There’s an old addage that says there’s strength in numbers, and that’s certainly the case when it comes to bringing four of the greatest saxophone players together for the very first time.
Dave Koz, Mindi Abair, Richard Elliot & Gerald Albright each have had successful albums and tours in their own right, but for the Summer Horns project, Koz and friends join forces to create a truly one of a kind, all star section, and an album that tips it hat to an era when classic, big horn, feel good songs ruled the airwaves.
Among the songs included on Summer Horns are slick renditions of Chicago’s “25 or 6 to 4” as well as the Lennon/McCartney classic “Got To Get Get You Into My Life” (the latter of which borrowing a bit from the Earth, Wind and Fire arrangement). There’s also a tribute to Dave Brubek with a version of “Take Five”, one of the greatest sax melodies of all time.
Trombonist Brian Culbertson makes a guest appearance on a cover of the 1969 Sly & the Family Stone hit, “Hot Fun in the Summertime”. Jeffrey Osbourne delivers a powerful version of the Blood Sweat Tears inspired “God Bless The Child”. And Michael McDonald contributes a version of Tower of Power’s “So Very Hard to Go” that is quite possibly one of his all time best vocal performances. To coincide with the release of “Summer Horns”, the group will be taking their unique sectional sound on tour across the country.
Summer Horns not only offers the listener material that covers the real breadth of the instrument, but it also features songs with a little more “meat on the bone”. Sure, it’s a tribute to summer and good times, but more importantly, Summer Horns is an album about the real power of friendship.
I had the pleasure of speaking with Dave Koz about Summer Horns as well as his thoughts on the importance of music programs in the public school system.
What made you decide to do this type of album?
It was an opportunity for us to do something special and different for all of our fans and also a labor of love. The interesting thing was that even though we were always big fans of each others work, we had never all been in the studio together before. The four of us have such a great love and appreciation for this era of music. We all come from the same perspective of having been reared on horn section songs and horn bands.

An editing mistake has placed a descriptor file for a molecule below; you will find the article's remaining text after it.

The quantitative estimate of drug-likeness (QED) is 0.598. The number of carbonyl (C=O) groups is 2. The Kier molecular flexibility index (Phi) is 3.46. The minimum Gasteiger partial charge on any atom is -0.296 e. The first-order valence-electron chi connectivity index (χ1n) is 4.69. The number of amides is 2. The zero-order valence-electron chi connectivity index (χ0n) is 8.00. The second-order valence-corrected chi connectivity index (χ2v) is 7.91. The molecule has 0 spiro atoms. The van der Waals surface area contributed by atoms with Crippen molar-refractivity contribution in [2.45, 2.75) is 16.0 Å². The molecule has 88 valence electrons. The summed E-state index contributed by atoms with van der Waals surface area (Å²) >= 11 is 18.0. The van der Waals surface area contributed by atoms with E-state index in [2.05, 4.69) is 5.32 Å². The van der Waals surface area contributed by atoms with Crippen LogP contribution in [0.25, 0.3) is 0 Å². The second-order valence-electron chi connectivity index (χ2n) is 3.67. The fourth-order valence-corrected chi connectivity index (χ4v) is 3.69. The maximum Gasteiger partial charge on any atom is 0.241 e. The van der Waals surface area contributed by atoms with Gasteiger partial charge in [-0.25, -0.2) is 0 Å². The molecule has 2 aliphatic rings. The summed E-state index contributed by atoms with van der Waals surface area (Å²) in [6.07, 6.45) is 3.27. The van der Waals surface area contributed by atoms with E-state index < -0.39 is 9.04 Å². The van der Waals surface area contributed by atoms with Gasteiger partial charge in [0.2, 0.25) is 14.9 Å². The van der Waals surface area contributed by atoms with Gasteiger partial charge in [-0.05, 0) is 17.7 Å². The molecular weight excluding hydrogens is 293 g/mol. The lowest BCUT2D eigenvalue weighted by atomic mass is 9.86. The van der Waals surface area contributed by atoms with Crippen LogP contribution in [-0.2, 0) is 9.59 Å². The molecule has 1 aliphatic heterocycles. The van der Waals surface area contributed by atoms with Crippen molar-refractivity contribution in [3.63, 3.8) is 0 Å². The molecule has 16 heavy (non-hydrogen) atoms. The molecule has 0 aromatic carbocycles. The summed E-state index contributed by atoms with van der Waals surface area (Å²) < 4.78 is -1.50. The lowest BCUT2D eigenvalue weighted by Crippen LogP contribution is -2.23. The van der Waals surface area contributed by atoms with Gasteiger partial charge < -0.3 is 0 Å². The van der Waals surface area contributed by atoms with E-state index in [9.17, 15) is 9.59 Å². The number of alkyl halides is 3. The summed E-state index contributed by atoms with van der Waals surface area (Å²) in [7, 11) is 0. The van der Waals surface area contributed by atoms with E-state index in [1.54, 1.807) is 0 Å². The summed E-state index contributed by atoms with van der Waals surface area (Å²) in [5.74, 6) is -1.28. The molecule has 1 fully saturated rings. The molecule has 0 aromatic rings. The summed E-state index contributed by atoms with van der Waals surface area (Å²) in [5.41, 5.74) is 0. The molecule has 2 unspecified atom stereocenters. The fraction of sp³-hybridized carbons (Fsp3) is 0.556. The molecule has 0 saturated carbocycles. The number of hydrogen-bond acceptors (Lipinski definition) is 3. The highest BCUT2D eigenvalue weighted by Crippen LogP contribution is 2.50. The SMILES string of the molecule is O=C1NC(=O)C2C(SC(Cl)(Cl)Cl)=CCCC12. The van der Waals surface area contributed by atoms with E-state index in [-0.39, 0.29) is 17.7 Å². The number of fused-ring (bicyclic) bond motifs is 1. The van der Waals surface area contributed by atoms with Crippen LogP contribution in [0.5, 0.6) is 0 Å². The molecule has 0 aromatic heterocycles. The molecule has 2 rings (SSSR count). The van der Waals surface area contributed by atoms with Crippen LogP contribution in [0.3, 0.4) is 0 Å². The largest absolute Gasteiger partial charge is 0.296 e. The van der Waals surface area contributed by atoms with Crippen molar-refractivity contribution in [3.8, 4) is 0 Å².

How did you determine which songs to include?
We initially saw this as a total party record, but the more we got into it the more we realized that we had four saxophone players (each with our own unique individual sound) coming together to create this completely new horn section sound. So we decided to dig a little bit deeper and find some real melodic gems. The songs themselves are familiar, but they’re songs you may not have heard in a while. They’re classics, but they sound new and fresh.
What was it like recording the album?
We didn’t want to leave anything to chance, so we enlisted the talents of some amazing arrangers. We brought in Greg Adams (the principal arranger for Tower of Power) and Tom Scott (who’s worked with Quincy Jones and Paul McCartney among others). We really didn’t know what to expect, but I remember the first day we were recording. We all got on our mikes and were side by side and heard the sound that the four of us made to generate the section for the first time, and it was a moment of complete excitement and elation. That was the sound that we mined for this record.
What do you think makes jazz such a great genre of music?
By nature, it’s ever-changing. The target is always moving and there’s never a set standard show that you do day in and day out. It’s that element of chance and being in the moment that makes it so exciting and inspiring. It’s a surprise every night, at every show.
What are your thoughts on how music programs in schools are disappearing?
I’m a 100% product of the public school system and first picked up the sax in 7th grade. There was a saxophone class and a band and a teacher all there. That option was open for me at 13 years old. At the time, I had no idea that this would be my life’s work. but at least the opportunity was there for me to experience it. The thought that might not be the case for kids now weighs heavy on my heart, because where will the next generation of musicians come from?
It’s not just instrumental music, but also choir, drama and all of the other arts as well. Art is what keeps this country alive and moving forward. It’s also a great socialization tool. The sax is what brought me out of my shell. I was so awkward as a kid, and it really became my trusted ally. I’d love to see more kids be able to find their own “saxophone” or expression to help them become a more full human being.
Dave Koz and Friends Summer Horns will be released on June 11th, 2013
For more on Dave Koz, visit his official website by Clicking Here.